Limits and Restrictions on Loans to Insiders

Loans to insiders have limits on an individual as well as an aggregate basis. The lending limit to an individual, including related interests, is 15 percent of the bank’s unimpaired capital and surplus for loans that are not fully secured, and an additional 10 percent for loans that are fully secured by readily marketable collateral.4 Loans fully secured by obligations of the U.S. government or agencies or loans secured by deposits held at the bank do not apply toward the limit. On an aggregate basis, loans to insiders are limited to the equivalent of the bank’s unimpaired capital and surplus, or up to two times unimpaired capital and surplus for banks with less than $100 million in deposits, as long as a signed resolution by the board of directors justifies the higher limit. The higher limit for smaller banks is also conditioned on the bank meeting applicable capital requirements and having a satisfactory CAMELS5 composite rating in its most recent report of examination.

In addition to the quantifiable limits, Reg O includes general prohibitions based on terms and creditworthiness. In general, loans made to insiders must be on substantially the same terms, such as interest rates and collateral, as loans made to non-insiders, with the same underwriting standards applied at origination.6 In addition, the loan must not involve more than the normal risk of repayment or present other unfavorable features. Further, any loan to an insider of an amount more than $25,000 or 5 percent of unimpaired capital and surplus, whichever is higher, must be preapproved by a majority vote of the board of directors, and the insider must abstain from the approval process.7 Prior approval is also required when an extension of credit, regardless of the amount, results in aggregate debt to the individual and their related interests exceeding $500,000.8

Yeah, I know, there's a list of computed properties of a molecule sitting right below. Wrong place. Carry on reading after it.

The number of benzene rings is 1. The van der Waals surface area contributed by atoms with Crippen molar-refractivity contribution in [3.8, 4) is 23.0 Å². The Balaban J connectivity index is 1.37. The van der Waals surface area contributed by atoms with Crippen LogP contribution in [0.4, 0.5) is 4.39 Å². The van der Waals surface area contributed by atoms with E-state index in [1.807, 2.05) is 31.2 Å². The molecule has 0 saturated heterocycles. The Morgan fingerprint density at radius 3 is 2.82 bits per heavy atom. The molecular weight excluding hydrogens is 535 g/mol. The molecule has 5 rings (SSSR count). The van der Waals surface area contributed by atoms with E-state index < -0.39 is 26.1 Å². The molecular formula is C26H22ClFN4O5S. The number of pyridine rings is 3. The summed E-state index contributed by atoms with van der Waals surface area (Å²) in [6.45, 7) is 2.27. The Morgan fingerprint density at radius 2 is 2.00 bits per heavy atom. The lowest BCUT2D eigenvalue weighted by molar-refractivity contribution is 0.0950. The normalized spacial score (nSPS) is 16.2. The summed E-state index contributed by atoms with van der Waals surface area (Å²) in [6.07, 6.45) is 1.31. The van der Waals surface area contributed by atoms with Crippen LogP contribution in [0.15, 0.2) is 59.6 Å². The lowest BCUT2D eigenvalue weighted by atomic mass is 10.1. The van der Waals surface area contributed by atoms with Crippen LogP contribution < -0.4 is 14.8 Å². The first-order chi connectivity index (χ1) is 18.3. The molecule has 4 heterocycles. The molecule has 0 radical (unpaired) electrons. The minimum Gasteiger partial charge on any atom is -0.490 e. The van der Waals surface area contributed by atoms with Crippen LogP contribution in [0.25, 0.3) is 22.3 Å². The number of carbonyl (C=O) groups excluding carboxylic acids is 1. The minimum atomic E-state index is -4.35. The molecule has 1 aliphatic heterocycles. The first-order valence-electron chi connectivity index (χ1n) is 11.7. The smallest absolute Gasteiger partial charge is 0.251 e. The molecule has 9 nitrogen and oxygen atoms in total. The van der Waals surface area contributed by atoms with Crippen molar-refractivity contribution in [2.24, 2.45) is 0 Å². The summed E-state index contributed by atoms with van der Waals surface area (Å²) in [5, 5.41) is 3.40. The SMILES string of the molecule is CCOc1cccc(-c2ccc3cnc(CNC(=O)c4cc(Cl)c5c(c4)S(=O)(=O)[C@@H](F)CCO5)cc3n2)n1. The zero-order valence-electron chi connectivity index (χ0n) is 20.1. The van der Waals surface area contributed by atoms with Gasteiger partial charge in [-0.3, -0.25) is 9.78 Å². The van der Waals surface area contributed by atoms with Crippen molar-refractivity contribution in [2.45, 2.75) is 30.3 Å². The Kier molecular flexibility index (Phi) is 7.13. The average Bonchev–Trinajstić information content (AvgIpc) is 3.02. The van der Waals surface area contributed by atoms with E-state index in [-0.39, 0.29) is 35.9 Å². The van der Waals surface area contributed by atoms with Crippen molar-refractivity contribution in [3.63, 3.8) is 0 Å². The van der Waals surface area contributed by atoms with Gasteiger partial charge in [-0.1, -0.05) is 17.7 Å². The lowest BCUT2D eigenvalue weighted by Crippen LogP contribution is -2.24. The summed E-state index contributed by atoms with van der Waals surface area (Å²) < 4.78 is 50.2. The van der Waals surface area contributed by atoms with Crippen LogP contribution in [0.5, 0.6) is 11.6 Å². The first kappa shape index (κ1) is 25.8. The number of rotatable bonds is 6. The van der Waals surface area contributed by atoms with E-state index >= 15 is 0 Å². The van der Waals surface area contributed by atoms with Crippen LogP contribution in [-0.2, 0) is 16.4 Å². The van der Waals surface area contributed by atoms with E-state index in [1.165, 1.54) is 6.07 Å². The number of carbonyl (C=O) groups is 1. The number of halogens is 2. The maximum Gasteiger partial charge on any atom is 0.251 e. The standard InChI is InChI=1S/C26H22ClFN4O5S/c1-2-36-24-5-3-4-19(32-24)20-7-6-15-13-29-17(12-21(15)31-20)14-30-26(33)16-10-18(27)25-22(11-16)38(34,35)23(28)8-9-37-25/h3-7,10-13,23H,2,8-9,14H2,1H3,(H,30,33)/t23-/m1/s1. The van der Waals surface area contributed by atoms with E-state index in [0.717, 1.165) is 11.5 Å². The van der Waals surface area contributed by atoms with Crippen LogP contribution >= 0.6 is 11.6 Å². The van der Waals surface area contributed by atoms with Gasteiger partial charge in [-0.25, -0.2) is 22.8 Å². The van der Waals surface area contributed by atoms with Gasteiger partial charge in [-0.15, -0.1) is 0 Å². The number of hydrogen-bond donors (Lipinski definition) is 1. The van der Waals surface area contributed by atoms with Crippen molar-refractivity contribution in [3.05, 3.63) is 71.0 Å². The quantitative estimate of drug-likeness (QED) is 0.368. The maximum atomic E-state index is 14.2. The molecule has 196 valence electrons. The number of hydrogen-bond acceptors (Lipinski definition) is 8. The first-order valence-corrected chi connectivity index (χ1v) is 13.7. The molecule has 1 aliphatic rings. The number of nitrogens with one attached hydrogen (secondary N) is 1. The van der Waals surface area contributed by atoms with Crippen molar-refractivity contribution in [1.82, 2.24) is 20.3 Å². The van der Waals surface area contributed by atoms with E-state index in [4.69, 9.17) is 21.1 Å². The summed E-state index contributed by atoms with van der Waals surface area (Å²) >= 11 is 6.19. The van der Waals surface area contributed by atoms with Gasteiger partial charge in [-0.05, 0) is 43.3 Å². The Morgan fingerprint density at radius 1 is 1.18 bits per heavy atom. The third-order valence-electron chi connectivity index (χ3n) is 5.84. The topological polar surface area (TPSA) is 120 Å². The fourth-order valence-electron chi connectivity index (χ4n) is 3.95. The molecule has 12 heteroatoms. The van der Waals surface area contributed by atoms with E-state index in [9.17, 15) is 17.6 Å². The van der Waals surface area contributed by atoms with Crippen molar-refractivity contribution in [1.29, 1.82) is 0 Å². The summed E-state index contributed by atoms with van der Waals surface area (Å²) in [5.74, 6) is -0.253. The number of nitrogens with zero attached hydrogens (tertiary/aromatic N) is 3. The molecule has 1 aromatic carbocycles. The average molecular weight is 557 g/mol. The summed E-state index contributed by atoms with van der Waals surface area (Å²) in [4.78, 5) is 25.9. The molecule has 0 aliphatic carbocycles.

In general, banks should maintain the necessary records for ensuring compliance with Reg O. Although Reg O does not prescribe a specific recordkeeping methodology, the regulation does provide detail on the types of records required, as well as two suggested methodologies for collecting relevant data on extensions of credit to insiders of affiliates. Required records include an accounting of (1) all insiders, (2) all extensions of credit to these insiders, and (3) all extensions of credit to insiders of bank affiliates. For the third category, the regulation identifies two potential methodologies for use: the survey and the borrower inquiry methods.

As the name suggests, the survey method involves conducting an annual survey of the bank’s affiliates to identify each insider at those affiliates. From the resulting list, the bank would then have to maintain a listing of the amount and terms of every extension of credit to each identified insider. The borrower inquiry method requires the borrower to indicate whether the borrower is an insider of an affiliate when applying for a loan. Once again, the onus is on the bank to maintain accurate records of all extensions of credit to those self-identified insiders. It is permissible for a bank to have an alternative method for identifying and maintaining records on all extensions of credit to insiders of the bank’s affiliates, as long as the bank’s primary federal regulator deems it effective.